Can that title be true? Can brain fog ever be a blessing?
Thanks to a huge effort on Growler’s part my application to renew my Disability Living Allowance (DLA) is finally completed and being posted today. A few weeks past my award ended but it’s finally finished. Brain fog, cognitive, memory, sequencing and communication problems have made it impossible for me to complete such a complex application on my own.
Brain fog also means I can’t quite believe that it’s now over 2 years since I first applied for DLA. Or that I was diagnosed with ME/CFS 7 months before that. Or that I’ve actually been ill enough for it to affect me day to day for at least a year before that.
My brain fog almost cushions me from the stark reality that I’ve been ill, every single day, for years.
I was going over some of my blog posts from the last time I applied for DLA. The posts from 2 years ago seem to have much the same themes as I live and struggle with now. How I live with them has changed a little, but the landscape looks much the same.
Some months after I got diagnosed a couple of people with ME said “the first year is the hardest”. It seemed a little damning. I didn’t want to be ill beyond a year for goodness sake! And here I am a couple of years on reflecting that they were probably right. Except the first year of being ill, AND then the first year of being diagnosed whilst having become so ill I couldn’t work or do anything very much, were both equally as hard.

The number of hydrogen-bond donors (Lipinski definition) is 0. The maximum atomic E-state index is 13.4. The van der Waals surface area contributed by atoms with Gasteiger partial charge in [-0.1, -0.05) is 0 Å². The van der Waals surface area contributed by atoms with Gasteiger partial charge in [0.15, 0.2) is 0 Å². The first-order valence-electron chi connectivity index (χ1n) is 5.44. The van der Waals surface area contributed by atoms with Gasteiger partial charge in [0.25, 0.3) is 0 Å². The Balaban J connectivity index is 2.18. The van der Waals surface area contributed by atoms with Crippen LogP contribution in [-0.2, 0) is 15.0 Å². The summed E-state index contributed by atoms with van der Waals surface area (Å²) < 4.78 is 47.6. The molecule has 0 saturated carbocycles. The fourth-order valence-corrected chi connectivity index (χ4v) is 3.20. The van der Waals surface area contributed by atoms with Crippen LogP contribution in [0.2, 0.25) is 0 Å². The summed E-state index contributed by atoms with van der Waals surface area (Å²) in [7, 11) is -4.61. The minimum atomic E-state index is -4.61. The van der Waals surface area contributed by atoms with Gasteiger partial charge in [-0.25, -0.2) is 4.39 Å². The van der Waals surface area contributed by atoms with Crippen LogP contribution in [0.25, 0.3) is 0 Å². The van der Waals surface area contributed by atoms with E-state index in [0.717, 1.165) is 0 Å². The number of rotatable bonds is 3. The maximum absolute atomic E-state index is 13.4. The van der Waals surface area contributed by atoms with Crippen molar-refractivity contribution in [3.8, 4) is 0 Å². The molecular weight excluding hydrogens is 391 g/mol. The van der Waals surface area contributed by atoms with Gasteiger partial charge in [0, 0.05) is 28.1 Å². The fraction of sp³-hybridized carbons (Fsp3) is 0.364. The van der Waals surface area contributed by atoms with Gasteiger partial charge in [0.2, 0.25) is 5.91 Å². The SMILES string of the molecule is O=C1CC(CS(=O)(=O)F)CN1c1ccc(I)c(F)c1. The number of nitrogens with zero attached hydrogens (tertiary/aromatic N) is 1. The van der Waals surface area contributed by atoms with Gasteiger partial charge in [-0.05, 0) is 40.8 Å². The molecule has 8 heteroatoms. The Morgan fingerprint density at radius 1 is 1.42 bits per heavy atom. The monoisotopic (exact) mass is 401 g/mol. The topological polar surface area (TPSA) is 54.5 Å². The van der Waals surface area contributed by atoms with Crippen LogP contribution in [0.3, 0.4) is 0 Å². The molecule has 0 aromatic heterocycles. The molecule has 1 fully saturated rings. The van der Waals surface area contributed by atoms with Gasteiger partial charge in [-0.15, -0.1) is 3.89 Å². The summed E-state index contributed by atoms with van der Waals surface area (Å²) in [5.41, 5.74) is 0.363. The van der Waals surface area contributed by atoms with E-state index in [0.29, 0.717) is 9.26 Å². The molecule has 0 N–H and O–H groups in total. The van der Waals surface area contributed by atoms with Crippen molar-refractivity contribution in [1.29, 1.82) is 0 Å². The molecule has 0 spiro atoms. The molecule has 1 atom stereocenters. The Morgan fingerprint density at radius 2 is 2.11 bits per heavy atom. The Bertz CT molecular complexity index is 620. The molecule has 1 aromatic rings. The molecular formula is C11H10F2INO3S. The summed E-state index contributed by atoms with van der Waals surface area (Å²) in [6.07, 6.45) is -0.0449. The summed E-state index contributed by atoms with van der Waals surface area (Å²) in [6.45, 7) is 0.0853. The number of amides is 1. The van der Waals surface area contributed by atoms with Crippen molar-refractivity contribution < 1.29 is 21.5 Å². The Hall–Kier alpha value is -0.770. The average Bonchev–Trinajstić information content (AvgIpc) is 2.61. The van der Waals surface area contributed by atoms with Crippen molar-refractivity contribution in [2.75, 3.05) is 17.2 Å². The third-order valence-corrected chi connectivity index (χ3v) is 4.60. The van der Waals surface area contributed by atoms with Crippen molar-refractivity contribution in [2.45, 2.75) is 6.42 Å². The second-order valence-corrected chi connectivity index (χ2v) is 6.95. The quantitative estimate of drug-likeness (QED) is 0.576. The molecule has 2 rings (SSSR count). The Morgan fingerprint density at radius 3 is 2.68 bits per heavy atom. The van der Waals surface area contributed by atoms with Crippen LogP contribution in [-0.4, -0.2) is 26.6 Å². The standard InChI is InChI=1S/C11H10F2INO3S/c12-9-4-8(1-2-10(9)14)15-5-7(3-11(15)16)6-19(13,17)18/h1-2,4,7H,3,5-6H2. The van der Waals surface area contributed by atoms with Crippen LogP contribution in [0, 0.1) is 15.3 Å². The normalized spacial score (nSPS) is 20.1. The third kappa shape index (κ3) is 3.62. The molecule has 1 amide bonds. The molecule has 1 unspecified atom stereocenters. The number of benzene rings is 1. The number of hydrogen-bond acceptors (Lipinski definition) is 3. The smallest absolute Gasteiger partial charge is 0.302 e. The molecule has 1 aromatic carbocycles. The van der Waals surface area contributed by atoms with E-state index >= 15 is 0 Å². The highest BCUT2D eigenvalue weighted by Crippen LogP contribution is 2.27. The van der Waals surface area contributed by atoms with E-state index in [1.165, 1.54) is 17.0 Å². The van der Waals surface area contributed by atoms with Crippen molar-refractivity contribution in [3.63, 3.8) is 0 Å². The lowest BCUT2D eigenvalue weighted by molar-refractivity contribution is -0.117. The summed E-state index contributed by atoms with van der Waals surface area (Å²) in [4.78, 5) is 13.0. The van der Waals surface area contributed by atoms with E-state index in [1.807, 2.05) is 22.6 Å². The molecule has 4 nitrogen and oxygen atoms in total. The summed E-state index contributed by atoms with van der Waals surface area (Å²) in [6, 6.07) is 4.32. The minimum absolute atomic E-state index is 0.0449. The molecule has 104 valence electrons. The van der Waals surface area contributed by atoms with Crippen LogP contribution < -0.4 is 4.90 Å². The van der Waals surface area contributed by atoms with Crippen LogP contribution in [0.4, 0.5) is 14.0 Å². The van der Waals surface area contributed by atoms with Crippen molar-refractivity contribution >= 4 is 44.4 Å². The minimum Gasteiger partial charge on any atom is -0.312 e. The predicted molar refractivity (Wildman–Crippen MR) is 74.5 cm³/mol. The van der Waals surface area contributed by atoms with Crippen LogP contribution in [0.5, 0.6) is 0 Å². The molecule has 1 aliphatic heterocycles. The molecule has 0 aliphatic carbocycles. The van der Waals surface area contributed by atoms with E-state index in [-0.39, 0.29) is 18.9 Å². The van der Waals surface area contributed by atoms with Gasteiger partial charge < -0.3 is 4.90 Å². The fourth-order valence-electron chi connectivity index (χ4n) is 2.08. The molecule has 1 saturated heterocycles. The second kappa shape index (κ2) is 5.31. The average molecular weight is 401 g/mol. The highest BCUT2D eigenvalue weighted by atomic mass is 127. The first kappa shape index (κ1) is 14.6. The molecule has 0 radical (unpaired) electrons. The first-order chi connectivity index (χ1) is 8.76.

I’m wondering whether the reason I don’t blog as much about life with chronic illness is that I feel I’ve said it all before. I’m just revisiting old ground. But I have to remind myself (and you) that you’re never stood in the same place twice in life, because whilst you can go back to the familiar you and the world have all changed a little since you were last there.
Maybe blogging about life with chronic illness does get kind of same-y after a couple of years – but that’s surely a reflection of what life is really like?
I got told this week that the way I deal with my illness is an inspiration (which from the person who said it was meant wholheartedly and not in a patronising way at all). I’ve been told similiar things by others.
The thing is we who live with conditions like ME/CFS come to learn that you just have to do the best you can with what you’ve got. It’s not about being brave or being amazing – it’s a lot to do with not really having much of a choice. You have to kind of get on with it, or give up.
I’m pretty sure that if I didn’t have Growler to keep me on an even keel this would be a different story. There would be a lot more wailing and gnashing of teeth. So maybe I do in fact do a good job of living as positively as I’m able. Hmmm.
So anyway. Here’s to revisiting the same old ground on new days and trying to be chronically happy along the way.